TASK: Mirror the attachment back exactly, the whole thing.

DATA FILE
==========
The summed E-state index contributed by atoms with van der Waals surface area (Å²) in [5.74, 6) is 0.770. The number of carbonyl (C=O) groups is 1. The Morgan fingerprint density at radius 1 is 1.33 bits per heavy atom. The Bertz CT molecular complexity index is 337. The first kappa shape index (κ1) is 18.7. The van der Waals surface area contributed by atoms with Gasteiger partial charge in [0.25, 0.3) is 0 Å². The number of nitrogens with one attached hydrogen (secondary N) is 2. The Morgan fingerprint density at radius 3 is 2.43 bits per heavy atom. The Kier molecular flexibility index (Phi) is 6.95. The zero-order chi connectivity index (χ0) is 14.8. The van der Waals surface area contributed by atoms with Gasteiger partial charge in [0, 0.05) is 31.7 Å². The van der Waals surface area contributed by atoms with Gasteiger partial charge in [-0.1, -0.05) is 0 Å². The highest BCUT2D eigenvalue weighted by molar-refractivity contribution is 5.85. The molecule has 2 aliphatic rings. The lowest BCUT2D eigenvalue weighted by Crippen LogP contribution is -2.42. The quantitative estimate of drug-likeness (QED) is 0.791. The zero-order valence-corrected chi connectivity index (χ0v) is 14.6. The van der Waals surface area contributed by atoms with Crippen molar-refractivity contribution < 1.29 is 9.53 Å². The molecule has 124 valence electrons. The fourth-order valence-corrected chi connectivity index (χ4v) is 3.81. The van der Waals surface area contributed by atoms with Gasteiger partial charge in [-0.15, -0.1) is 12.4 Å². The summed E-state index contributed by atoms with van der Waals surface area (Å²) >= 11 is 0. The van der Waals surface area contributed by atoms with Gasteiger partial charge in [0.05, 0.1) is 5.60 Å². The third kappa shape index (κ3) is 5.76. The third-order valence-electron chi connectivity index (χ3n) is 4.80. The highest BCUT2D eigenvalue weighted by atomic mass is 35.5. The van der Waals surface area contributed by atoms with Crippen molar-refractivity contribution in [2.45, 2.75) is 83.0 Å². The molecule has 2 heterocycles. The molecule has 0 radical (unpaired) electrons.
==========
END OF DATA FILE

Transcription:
The summed E-state index contributed by atoms with van der Waals surface area (Å²) in [5.74, 6) is 0.770. The number of carbonyl (C=O) groups is 1. The Morgan fingerprint density at radius 1 is 1.33 bits per heavy atom. The Bertz CT molecular complexity index is 337. The first kappa shape index (κ1) is 18.7. The van der Waals surface area contributed by atoms with Gasteiger partial charge in [0.25, 0.3) is 0 Å². The number of nitrogens with one attached hydrogen (secondary N) is 2. The Morgan fingerprint density at radius 3 is 2.43 bits per heavy atom. The Kier molecular flexibility index (Phi) is 6.95. The zero-order chi connectivity index (χ0) is 14.8. The van der Waals surface area contributed by atoms with Gasteiger partial charge in [0, 0.05) is 31.7 Å². The van der Waals surface area contributed by atoms with Gasteiger partial charge in [-0.1, -0.05) is 0 Å². The highest BCUT2D eigenvalue weighted by molar-refractivity contribution is 5.85. The molecule has 2 aliphatic rings. The lowest BCUT2D eigenvalue weighted by Crippen LogP contribution is -2.42. The quantitative estimate of drug-likeness (QED) is 0.791. The zero-order valence-corrected chi connectivity index (χ0v) is 14.6. The van der Waals surface area contributed by atoms with Crippen molar-refractivity contribution < 1.29 is 9.53 Å². The molecule has 124 valence electrons. The fourth-order valence-corrected chi connectivity index (χ4v) is 3.81. The van der Waals surface area contributed by atoms with Gasteiger partial charge in [-0.15, -0.1) is 12.4 Å². The summed E-state index contributed by atoms with van der Waals surface area (Å²) >= 11 is 0. The van der Waals surface area contributed by atoms with Gasteiger partial charge in [0.05, 0.1) is 5.60 Å². The third kappa shape index (κ3) is 5.76. The third-order valence-electron chi connectivity index (χ3n) is 4.80. The highest BCUT2D eigenvalue weighted by atomic mass is 35.5. The van der Waals surface area contributed by atoms with Crippen molar-refractivity contribution in [2.45, 2.75) is 83.0 Å². The molecule has 2 heterocycles. The molecule has 0 radical (unpaired) electrons.